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Meet Your Military: Army Reservist Pursues Leadership

support our troops us army cadet maggie walstromCadet Maggie Walstrom, left, takes charge of the 353rd Transportation Company formation after convoy operations July 11, 2015. Walstrom, an Army private with the 353rd and an ROTC cadet at Minnesota State University at Mankato, is serving as a platoon leader during the unit's convoy operation. U.S. Army photo by Sgt. Victor AyalaLARAMIE, Wyoming: Some join the military out of a lifelong call to serve their country. Others join out of a long family tradition of service. Some are drawn by the chance to make a better life or see the world. For Maggie Walstrom, the decision came abruptly.

"I'd been talking to a friend in high school who had just gotten back from basic combat training," said Walstrom, a private in the Army Reserve's 353rd Transportation Company and an ROTC cadet at the Minnesota State University at Mankato. "At that time, I didn't know what I was going to do with my life. So, I was in the gym one day at school and said to myself, 'I'm joining the Reserve when I turn 17.'" Walstrom, a Buffalo, Minnesota, native, recalled telling her parents about the decision. "I told my mom, and she thought I was nuts," she said. "My whole family thought I was crazy."

Serendipitous Inspiration The rest happened quickly. On her 17th birthday, Walstrom signed her enlistment contract and went off to basic combat training in April 2012. In her relatively brief time with the 353rd, she's ascended from an enlisted automated logistics specialist to an acting platoon leader. Her choice to become an officer was as serendipitous as her choice to enlist. Her unit was hosting a family readiness group fundraiser in which key positions in the unit were auctioned off for a day. Walstrom won the position of company commander. It was all in good fun, she said, but she felt compelled by the notion of leading and commanding soldiers. "It was only for about eight or nine hours," she said. "But it opened my eyes to some of what an officer does, and it really interested me." Walstrom said her leaders at the 353rd have been trusting her with more and more responsibility, designating her 1st Platoon leader and assigning her more leadership-based tasks. On July 11, during the 353rd's weeklong convoy mission from Buffalo, Minnesota, to Camp Roberts, California, Walstrom took charge of the company formation and held a promotion ceremony for a junior enlisted soldier.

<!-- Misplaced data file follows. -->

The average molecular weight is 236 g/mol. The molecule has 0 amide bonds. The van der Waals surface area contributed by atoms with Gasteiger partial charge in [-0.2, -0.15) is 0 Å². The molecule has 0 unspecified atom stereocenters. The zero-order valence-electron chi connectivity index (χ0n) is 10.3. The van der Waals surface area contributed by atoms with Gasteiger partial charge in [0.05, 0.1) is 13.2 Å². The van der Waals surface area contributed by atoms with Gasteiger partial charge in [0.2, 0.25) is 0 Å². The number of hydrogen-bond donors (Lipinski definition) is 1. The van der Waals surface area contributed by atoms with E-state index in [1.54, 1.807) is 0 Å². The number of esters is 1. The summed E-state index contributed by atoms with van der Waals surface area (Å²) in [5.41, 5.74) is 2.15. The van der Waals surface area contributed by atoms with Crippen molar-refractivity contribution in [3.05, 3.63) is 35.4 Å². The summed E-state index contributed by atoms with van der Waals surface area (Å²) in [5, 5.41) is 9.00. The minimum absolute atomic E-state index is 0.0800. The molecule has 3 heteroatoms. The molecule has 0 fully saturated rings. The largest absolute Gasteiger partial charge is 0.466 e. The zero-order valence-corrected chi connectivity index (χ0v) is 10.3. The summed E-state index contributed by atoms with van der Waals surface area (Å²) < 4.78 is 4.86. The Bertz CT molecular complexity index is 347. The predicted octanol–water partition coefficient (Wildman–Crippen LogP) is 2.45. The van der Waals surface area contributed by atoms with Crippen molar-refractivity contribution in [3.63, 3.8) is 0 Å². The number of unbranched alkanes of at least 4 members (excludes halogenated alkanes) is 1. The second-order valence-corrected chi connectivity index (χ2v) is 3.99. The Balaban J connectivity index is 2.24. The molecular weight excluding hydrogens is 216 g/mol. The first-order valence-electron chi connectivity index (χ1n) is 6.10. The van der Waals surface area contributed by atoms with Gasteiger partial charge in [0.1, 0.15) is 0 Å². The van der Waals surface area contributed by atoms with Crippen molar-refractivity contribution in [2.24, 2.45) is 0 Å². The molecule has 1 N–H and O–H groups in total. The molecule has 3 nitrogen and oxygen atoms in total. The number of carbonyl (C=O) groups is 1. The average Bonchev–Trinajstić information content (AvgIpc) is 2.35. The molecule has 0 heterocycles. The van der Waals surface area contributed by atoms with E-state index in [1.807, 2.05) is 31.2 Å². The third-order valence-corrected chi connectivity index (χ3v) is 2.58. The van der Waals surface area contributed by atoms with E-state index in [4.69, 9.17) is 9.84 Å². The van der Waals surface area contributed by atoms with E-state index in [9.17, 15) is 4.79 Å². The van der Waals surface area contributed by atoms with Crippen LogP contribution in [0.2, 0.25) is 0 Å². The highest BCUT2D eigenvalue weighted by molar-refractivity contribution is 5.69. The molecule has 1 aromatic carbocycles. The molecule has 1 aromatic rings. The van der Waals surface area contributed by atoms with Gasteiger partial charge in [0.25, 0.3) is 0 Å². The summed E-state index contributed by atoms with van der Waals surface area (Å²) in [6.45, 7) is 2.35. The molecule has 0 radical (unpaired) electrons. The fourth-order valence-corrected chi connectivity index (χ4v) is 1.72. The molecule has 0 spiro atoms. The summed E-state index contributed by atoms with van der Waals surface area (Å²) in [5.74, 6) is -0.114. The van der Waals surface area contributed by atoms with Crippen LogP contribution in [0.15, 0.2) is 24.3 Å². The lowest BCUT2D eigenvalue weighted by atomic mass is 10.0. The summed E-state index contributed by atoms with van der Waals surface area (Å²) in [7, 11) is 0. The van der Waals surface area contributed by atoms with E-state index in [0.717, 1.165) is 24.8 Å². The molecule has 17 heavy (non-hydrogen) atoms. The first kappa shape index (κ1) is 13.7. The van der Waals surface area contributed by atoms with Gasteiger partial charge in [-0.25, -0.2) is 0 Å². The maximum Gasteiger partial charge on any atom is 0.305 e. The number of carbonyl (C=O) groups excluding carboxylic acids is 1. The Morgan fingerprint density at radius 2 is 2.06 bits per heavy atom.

Following in Footsteps "This has been a really rewarding and positive experience," she said. "Some of the soldiers are starting to treat me with more respect, too." Walstrom's recent achievements extend beyond her military career. Walstrom said she's studying law enforcement at MSU Mankato, in the hopes of becoming a law enforcement officer like her late uncle, Rudy Betlach. Raised solely by her mother, she added, she looked to Betlach as a father figure. "He was my idol -- my hero," Walstrom said of her uncle, who was a police officer in Anoka, Minnesota. "I looked up to him. I've decided to follow in his footsteps."

Growing Roots In high school, she said, she thought college would be too expensive for a child growing up in a single-parent household to even consider. However, since beginning classes, she's been hired onto the North Mankato Police Reserves and the River Halls Mall Security Force in Mankato. She was also recently awarded a $25,000 scholarship from MSU Mankato, which in addition to her ROTC stipend, is making college education a reality. When she considers the moment she'll become a commissioned officer, she said, her first thoughts are of her fellow troops and the bonds she's forged in the 353rd. "I've got roots here in the unit," she said. "I want to stay in transportation. I want to stay with the trucks. I love being on convoys, so I hope to stay in this unit."

Written July 16, 2015: By Army Sgt. Victor Ayala 210th Mobile Public Affairs Detachment

Republished and redistributed by SOT by permission of DOD

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